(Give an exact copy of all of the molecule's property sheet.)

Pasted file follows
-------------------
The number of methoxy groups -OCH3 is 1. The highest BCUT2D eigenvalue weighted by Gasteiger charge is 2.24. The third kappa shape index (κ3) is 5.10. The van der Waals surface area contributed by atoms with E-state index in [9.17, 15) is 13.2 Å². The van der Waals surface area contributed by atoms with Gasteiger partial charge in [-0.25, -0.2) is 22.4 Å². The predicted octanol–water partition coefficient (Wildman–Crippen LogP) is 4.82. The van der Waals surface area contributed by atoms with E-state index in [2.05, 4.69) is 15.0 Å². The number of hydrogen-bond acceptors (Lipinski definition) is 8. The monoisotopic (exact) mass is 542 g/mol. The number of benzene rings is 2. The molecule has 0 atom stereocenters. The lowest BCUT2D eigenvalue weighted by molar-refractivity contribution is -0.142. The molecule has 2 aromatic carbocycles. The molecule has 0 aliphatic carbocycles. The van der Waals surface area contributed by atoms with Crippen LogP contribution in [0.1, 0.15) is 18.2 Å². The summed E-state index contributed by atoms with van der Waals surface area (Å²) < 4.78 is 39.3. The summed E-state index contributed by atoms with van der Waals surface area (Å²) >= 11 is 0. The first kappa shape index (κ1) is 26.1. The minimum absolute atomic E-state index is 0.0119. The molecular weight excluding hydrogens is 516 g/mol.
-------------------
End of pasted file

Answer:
The number of methoxy groups -OCH3 is 1. The highest BCUT2D eigenvalue weighted by Gasteiger charge is 2.24. The third kappa shape index (κ3) is 5.10. The van der Waals surface area contributed by atoms with E-state index in [9.17, 15) is 13.2 Å². The van der Waals surface area contributed by atoms with Gasteiger partial charge in [-0.25, -0.2) is 22.4 Å². The predicted octanol–water partition coefficient (Wildman–Crippen LogP) is 4.82. The van der Waals surface area contributed by atoms with E-state index in [2.05, 4.69) is 15.0 Å². The number of hydrogen-bond acceptors (Lipinski definition) is 8. The monoisotopic (exact) mass is 542 g/mol. The number of benzene rings is 2. The molecule has 0 atom stereocenters. The lowest BCUT2D eigenvalue weighted by molar-refractivity contribution is -0.142. The molecule has 2 aromatic carbocycles. The molecule has 0 aliphatic carbocycles. The van der Waals surface area contributed by atoms with Crippen LogP contribution in [0.1, 0.15) is 18.2 Å². The summed E-state index contributed by atoms with van der Waals surface area (Å²) < 4.78 is 39.3. The summed E-state index contributed by atoms with van der Waals surface area (Å²) >= 11 is 0. The first kappa shape index (κ1) is 26.1. The minimum absolute atomic E-state index is 0.0119. The molecular weight excluding hydrogens is 516 g/mol.